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Thread: Garden Geeks thread

  1. #741
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    Re: Garden Geeks thread

    So far, this year's garden continues to provide a decent yield.

    Already harvested a cucumber and about two dozen Sungold tomatoes and several servings of green beans.
    "Hope is a good thing; maybe the best of things."

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  2. #742
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    Re: Garden Geeks thread

    No harvest of anything yet. Latest ever.

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    Re: Garden Geeks thread

    Quote Originally Posted by FreshFish View Post
    So far, this year's garden continues to provide a decent yield.

    Already harvested a cucumber and about two dozen Sungold tomatoes and several servings of green beans.
    Few weeks behind, have green tomatoes, some peppers, cukes are blossoming, zucchini are setting, beans are in full bloom. My tomatoes look like crap this year. Not much growth, I moved them around every year and have them in a corner which doesn't get sun until later in morning. Not sure if thats it or not?
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    Re: Garden Geeks thread

    Have had a number of cukes, one zucchini and a few cherry tomatoes (from a plant that was marked as a roma) but the dam squirrels have eaten more cherry tomatoes than we have so far.

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    Re: Garden Geeks thread

    Lots of yellow summer and zucchini squash. Been picking and eating them for 2 weeks now. I should have been a squash farmer for a living. Have always had great success with squash.
    Green tomato's on the vine. None ripe yet. Healthiest looking plants I've had in years. Getting adventurous... planted 12 different varieties this year, 2 of each.
    3 sections of cukes planted. One section very healthy, the other two sections not as good, but they'll make it. No fruits yet.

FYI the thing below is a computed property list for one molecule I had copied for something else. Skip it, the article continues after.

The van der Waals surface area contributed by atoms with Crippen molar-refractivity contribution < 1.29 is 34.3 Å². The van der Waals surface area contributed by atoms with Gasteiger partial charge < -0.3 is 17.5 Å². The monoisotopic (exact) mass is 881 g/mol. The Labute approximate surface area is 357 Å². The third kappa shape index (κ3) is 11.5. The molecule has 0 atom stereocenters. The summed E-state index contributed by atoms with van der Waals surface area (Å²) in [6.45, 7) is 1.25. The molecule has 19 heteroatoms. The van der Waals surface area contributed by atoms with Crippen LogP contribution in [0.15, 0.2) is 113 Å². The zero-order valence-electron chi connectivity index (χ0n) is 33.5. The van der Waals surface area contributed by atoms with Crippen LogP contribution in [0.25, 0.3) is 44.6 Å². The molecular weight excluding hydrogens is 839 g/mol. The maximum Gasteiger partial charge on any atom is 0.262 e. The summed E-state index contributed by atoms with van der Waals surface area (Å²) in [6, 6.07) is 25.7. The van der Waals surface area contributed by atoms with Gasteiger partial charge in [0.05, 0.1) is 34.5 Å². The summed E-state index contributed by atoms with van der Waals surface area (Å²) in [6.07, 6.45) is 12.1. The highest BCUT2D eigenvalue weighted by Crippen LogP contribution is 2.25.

Eggplant and herbs all looking healthy.
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    Re: Garden Geeks thread

    With the lack of rainfall, I've had to water a lot more than usual. Just got back from four days away and a tomatillo and potted tomato looked very peaked. Took care of them, but will have to water more thoroughly later.

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    Re: Garden Geeks thread

    1st jalapeno of the season harvested on Sunday. made a really good omelette.
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    Re: Garden Geeks thread

    Dry as a bone here. So dry that perennials that are 5+ yrs old are dying off. Never had that happen before. Full court press with the sprinkler.

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    Re: Garden Geeks thread

    You know things are bad when the lawn guy leaves you a note with a frowny face on it.

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    Re: Garden Geeks thread

    Quote Originally Posted by leswp1 View Post
    Dry as a bone here. So dry that perennials that are 5+ yrs old are dying off. Never had that happen before. Full court press with the sprinkler.
    soaker hoses work much better. you can get an inexpensive kit of soaker hose - regular hose - connectors and set up a custom arrangement.

    We put them in when we planted shrubs, very handy. also have them throughout the garden.
    "Hope is a good thing; maybe the best of things."

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    "Being Irish, he had an abiding sense of tragedy, which sustained him through temporary periods of joy." -- W. B. Yeats

    "People generally are most impatient with those flaws in others about which they are most ashamed of in themselves." - folk wisdom

  11. #751
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    Re: Garden Geeks thread

    Quote Originally Posted by FreshFish View Post
    soaker hoses work much better. you can get an inexpensive kit of soaker hose - regular hose - connectors and set up a custom arrangement.

    We put them in when we planted shrubs, very handy. also have them throughout the garden.
    This is the first time it has been this bad in yrs. Usually the plants on the hill are on their own and do just fine. Also the amount of hose needed to get to that area never mind populate the beds with soaker hoses would be ridiculous.

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    Re: Garden Geeks thread